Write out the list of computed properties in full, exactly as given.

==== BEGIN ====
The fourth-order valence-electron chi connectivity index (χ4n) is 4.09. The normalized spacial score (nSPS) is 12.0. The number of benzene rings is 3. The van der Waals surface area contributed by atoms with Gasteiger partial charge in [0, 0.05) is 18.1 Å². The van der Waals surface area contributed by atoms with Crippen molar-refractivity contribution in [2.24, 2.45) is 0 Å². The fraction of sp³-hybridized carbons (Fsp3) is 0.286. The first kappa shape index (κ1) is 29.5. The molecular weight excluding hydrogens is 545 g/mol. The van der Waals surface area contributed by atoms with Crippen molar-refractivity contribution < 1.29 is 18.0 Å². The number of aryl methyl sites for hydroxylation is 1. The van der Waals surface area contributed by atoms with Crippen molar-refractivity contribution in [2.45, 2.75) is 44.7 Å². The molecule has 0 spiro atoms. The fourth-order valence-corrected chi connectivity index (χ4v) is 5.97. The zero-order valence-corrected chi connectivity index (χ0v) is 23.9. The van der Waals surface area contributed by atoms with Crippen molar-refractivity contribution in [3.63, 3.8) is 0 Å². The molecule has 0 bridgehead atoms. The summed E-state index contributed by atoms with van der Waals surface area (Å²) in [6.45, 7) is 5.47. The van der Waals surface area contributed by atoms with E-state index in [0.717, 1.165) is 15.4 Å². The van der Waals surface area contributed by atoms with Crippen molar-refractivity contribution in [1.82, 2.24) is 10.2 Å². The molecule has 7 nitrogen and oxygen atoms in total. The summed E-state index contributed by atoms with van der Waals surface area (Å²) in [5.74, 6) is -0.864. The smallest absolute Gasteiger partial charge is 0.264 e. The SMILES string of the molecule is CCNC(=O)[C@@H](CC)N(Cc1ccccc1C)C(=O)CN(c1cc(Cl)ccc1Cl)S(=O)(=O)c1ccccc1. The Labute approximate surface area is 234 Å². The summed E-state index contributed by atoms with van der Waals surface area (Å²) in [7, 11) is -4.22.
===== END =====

The fourth-order valence-electron chi connectivity index (χ4n) is 4.09. The normalized spacial score (nSPS) is 12.0. The number of benzene rings is 3. The van der Waals surface area contributed by atoms with Gasteiger partial charge in [0, 0.05) is 18.1 Å². The van der Waals surface area contributed by atoms with Crippen molar-refractivity contribution in [2.24, 2.45) is 0 Å². The fraction of sp³-hybridized carbons (Fsp3) is 0.286. The first kappa shape index (κ1) is 29.5. The molecular weight excluding hydrogens is 545 g/mol. The van der Waals surface area contributed by atoms with Crippen molar-refractivity contribution < 1.29 is 18.0 Å². The number of aryl methyl sites for hydroxylation is 1. The van der Waals surface area contributed by atoms with Crippen molar-refractivity contribution in [2.45, 2.75) is 44.7 Å². The molecule has 0 spiro atoms. The fourth-order valence-corrected chi connectivity index (χ4v) is 5.97. The zero-order valence-corrected chi connectivity index (χ0v) is 23.9. The van der Waals surface area contributed by atoms with Crippen molar-refractivity contribution in [3.63, 3.8) is 0 Å². The molecule has 0 bridgehead atoms. The summed E-state index contributed by atoms with van der Waals surface area (Å²) in [6.45, 7) is 5.47. The van der Waals surface area contributed by atoms with E-state index in [0.717, 1.165) is 15.4 Å². The van der Waals surface area contributed by atoms with Crippen molar-refractivity contribution in [1.82, 2.24) is 10.2 Å². The molecule has 7 nitrogen and oxygen atoms in total. The summed E-state index contributed by atoms with van der Waals surface area (Å²) in [5.74, 6) is -0.864. The smallest absolute Gasteiger partial charge is 0.264 e. The SMILES string of the molecule is CCNC(=O)[C@@H](CC)N(Cc1ccccc1C)C(=O)CN(c1cc(Cl)ccc1Cl)S(=O)(=O)c1ccccc1. The Labute approximate surface area is 234 Å². The summed E-state index contributed by atoms with van der Waals surface area (Å²) in [7, 11) is -4.22.